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Government 'ignored pandemic recommendations', claims Sir Ed Davey
16 July 2020, 21:58
The Conservative Government "did not follow" pandemic recommendations, co-leader of the Liberal Democrats Sir Ed Davey has claimed.
Speaking with LBC's Iain Dale as part of his Lib Dem leadership bid, the acting co-leader asked why Government ministers were not better prepared for the coronavirus pandemic.
He accused Boris Johnson and other Cabinet ministers of failing to implement the recommendations of the 2016 Cygnus exercise - a simulation carried out by NHS England in 2016 to establish the impact of a pandemic on the UK.
"The big decisions on how we deal with something like this pandemic are at the beginning, and indeed before the beginning in the lead up to it," he said.
"So one of the big questions on the coronavirus inquiry is 'why weren't we better prepared?'
"In 2016, there was the Cygnus exercise - a simulation of a pandemic - it reported, not in public unfortunately, a whole set of recommendations and the Government didn't follow them."
He claimed the country would have been "in a much better place" had they followed those recommendations which, he said, would have negated problems with Personal Protective Equipment (PPE) supplies and ensured more critical care beds and critical care staff were available from the start.
During Prime Minister's Questions on Wednesday, Sir Ed called on Mr Johnson to commit to an immediate public inquiry into the Government's handling of the coronavirus pandemic.
He told Iain an immediate inquiry would "start looking at these issues and it can start looking at them now," adding that the country "needs this inquiry... as soon as possible."
When quizzed on why an inquiry was needed while the pandemic was still ongoing, he suggested such an investigation would not pull important people off the frontline.
"First of all, the people who would be involved in that inquiry aren't the ones who are really in the frontline combating coronavirus and helping patients who are suffering," he said.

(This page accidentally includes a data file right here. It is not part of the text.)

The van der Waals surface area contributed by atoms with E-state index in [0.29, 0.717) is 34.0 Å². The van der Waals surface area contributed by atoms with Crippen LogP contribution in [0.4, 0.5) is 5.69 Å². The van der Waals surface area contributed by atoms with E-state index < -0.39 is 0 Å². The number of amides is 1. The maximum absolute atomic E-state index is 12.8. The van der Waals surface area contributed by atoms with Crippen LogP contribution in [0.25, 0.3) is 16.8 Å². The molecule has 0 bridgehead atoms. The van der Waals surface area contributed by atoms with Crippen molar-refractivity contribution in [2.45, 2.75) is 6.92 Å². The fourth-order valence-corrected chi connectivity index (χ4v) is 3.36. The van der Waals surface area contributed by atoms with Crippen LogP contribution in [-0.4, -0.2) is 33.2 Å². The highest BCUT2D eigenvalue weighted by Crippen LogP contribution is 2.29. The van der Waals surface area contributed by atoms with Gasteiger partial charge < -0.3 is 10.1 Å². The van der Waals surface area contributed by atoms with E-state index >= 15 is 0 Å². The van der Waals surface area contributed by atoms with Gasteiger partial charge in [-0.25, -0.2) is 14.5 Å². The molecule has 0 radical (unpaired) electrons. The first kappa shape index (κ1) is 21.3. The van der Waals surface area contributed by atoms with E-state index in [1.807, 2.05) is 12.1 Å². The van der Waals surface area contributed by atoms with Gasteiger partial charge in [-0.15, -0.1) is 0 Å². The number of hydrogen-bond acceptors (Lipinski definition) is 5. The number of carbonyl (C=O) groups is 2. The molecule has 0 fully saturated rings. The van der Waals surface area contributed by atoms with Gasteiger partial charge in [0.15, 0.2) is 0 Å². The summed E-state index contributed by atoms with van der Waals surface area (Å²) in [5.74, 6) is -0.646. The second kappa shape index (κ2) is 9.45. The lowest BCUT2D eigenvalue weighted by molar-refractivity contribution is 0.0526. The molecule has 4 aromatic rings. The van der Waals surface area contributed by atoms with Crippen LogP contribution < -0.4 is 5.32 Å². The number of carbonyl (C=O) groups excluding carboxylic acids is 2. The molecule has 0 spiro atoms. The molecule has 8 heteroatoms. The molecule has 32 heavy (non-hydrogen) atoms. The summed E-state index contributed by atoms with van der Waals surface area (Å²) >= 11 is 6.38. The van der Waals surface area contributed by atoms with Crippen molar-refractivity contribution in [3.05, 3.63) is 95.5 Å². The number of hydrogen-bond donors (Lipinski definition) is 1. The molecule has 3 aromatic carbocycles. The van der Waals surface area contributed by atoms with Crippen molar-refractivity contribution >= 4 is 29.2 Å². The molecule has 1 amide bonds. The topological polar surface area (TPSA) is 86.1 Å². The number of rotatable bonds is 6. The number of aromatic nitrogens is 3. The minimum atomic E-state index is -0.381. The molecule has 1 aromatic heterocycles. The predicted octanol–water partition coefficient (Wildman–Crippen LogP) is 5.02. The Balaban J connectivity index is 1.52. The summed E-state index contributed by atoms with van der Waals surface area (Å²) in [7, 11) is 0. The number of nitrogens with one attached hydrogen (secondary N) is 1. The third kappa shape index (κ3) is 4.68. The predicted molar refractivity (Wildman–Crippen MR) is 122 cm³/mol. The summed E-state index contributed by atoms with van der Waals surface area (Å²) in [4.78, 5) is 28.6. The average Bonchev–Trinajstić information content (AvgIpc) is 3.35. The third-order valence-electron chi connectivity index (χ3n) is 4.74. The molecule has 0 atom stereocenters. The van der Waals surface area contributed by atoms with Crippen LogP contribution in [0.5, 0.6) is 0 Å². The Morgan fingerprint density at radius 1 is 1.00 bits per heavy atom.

"They are a small number of politicians and officials, so I think Boris Johnson's arguments against an immediate inquiry are completely wrong.
"Moreover, we've got to learn the lessons fast. Other countries have already set up inquiries and managed to do it and they've got quite tight timetables because they want to make sure they do learn the lessons and they do learn from the mistakes as quickly as possible because there could be a second wave."
However, he said he "welcomed" the fact the prime minister committed to an inquiry in principle despite being "surprised" by the promise.
When pressed on who should be blamed for any mishandling of the pandemic, Sir Ed said the inquiry should at first establish the facts and compare the UK with other countries.
Then, he said, it would look to learn lessons from the pandemic, such as how to better prepare the economy in the future, and then it can look into the blame.
"Anybody who was involved in this needs to be held to account," he added.
"I personally think Government ministers are going to be the ones who have got to answer the most questions because they ignored the advice of the 2016 pandemic simulation."
Iain Dale will also be speaking with fellow Lib Dem leadership contender Layla Moran on Tuesday and will host a debate between the pair on Sunday 2 August.